The Boxster used to be my least preferred Porsche for no other reason that it lacked the cruel velocity of its more expensive brethren. But the 2014 model is, for me, the most perfect version of the ride for many reasons, the biggest one being that I’m in it rather than, say, at the office.
It’s got a buttery, guttural purr, and there isn’t a keener Porsche thrill than pinning an eagle eye on your front left fender as you carve out a hairpin turn with a surgeon’s precision, downshifting out of it and continuing your flight on the straightaway. Like the obsessive-compulsive I am, I kept demanding my car repeat that trick over and over again.
The new Boxster rides on a longer wheelbase and a wider track than previous models, and the new dimensions are coupled with larger wheels and a new electromechanical power steering system to enhance the mid-engine sports car’s driving dynamics. It’s also up to 15 percent more fuel-efficient, so your jackrabbit starts cost you (a little) less. Road handling and looks are enhanced not only from an increased wheelbase but also shorter overhangs. The windshield’s been shifted forward, too, lending the Boxster that delicious speeding-while-standing-still look. You’re powered by a flat-six engine with direct fuel injection, the efficiency of which is further enhanced by electrical system recuperation, thermal management and start/stop function.
The base model’s new power unit delivers 265 horsepower from a 2.7 liter displacement – ten horses more than its larger displacement predecessor. It features a manual six-speed gearbox as standard with the seven-speed Porsche Doppelkupplungsgetriebe (PDK) available as an option. It sprints from zero to 60 mph in 5.4 seconds, with the more powerful Boxster S ($60,900) achieving that speed in 4.7 seconds.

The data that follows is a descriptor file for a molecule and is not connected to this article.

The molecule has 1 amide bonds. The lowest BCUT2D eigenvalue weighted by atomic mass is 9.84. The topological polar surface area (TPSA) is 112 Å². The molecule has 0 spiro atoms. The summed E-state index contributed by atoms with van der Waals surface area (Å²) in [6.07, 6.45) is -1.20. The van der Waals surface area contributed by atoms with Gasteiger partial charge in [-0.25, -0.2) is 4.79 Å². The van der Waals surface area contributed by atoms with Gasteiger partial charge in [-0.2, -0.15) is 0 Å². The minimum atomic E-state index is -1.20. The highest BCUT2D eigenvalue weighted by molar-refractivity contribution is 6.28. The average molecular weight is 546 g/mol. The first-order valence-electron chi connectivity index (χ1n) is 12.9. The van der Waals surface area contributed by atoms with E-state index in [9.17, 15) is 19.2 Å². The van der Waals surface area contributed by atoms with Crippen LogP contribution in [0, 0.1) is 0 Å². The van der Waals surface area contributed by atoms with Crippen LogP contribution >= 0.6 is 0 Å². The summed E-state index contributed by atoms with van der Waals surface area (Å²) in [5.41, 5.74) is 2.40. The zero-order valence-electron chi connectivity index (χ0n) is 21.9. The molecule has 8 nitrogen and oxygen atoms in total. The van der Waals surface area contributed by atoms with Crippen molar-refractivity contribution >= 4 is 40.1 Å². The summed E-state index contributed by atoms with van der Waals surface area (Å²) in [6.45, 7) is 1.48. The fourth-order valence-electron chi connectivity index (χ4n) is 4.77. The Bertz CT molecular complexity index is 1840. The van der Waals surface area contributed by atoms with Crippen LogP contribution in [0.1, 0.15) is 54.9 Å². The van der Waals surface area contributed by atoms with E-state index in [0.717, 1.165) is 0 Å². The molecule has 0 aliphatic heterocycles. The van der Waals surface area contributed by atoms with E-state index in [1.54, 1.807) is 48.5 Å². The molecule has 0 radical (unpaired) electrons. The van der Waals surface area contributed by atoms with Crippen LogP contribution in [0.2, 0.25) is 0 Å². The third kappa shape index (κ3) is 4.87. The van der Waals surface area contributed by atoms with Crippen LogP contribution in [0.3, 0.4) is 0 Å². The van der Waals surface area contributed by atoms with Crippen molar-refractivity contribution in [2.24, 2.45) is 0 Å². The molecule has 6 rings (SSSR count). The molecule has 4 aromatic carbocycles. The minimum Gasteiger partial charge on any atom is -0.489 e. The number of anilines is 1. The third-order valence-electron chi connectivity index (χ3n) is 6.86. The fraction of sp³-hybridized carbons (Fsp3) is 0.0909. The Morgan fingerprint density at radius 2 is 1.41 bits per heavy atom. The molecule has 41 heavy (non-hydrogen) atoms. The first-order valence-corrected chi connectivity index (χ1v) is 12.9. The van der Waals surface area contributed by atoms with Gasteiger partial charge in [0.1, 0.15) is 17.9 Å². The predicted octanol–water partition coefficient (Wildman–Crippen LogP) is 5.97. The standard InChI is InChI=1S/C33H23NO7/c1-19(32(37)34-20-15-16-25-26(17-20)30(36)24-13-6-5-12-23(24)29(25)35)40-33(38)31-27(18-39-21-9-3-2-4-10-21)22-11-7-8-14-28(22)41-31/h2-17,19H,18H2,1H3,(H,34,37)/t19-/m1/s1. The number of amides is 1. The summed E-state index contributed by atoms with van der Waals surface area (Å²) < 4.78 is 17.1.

Ok, tech lesson over. Now for the candy. Blood-red leather lights up your interior, and the top raises and lowers in mere seconds. It also operates while you are driving at speeds up to 30 mph, meaning you don’t have to pull over and stop during sudden cloudbursts. The exhaust snort is bullish when starting or downshifting and the car creates murmurs of approval wherever you go. No one calls out, “Nice car, but the GT-2’s way faster!”
The sound system, as usual, is as lame as the car is outstanding. Best to install your own, or listen to the exhaust, tires and road noise.
In a Porsche, that’s sweet music.